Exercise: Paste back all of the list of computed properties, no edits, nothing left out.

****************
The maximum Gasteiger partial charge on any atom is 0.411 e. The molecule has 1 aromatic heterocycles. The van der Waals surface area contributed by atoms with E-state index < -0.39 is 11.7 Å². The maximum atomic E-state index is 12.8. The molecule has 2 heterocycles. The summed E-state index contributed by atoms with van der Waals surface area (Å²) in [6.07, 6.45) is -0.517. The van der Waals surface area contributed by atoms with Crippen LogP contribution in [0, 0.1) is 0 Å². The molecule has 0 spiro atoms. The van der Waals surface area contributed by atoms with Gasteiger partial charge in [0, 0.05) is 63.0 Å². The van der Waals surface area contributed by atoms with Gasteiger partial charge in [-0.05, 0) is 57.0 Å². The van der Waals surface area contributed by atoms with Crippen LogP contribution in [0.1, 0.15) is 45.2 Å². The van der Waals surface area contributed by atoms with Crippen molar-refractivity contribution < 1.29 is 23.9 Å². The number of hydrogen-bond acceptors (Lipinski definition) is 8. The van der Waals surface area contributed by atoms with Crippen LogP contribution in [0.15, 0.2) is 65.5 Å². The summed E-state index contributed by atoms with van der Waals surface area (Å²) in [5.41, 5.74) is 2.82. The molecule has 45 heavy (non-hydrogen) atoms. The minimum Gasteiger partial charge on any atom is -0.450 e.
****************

The maximum Gasteiger partial charge on any atom is 0.411 e. The molecule has 1 aromatic heterocycles. The van der Waals surface area contributed by atoms with E-state index < -0.39 is 11.7 Å². The maximum atomic E-state index is 12.8. The molecule has 2 heterocycles. The summed E-state index contributed by atoms with van der Waals surface area (Å²) in [6.07, 6.45) is -0.517. The van der Waals surface area contributed by atoms with Crippen LogP contribution in [0, 0.1) is 0 Å². The molecule has 0 spiro atoms. The van der Waals surface area contributed by atoms with Gasteiger partial charge in [0, 0.05) is 63.0 Å². The van der Waals surface area contributed by atoms with Gasteiger partial charge in [-0.05, 0) is 57.0 Å². The van der Waals surface area contributed by atoms with Crippen LogP contribution in [0.1, 0.15) is 45.2 Å². The van der Waals surface area contributed by atoms with Crippen molar-refractivity contribution < 1.29 is 23.9 Å². The number of hydrogen-bond acceptors (Lipinski definition) is 8. The van der Waals surface area contributed by atoms with Crippen LogP contribution in [0.15, 0.2) is 65.5 Å². The summed E-state index contributed by atoms with van der Waals surface area (Å²) in [5.41, 5.74) is 2.82. The molecule has 45 heavy (non-hydrogen) atoms. The minimum Gasteiger partial charge on any atom is -0.450 e.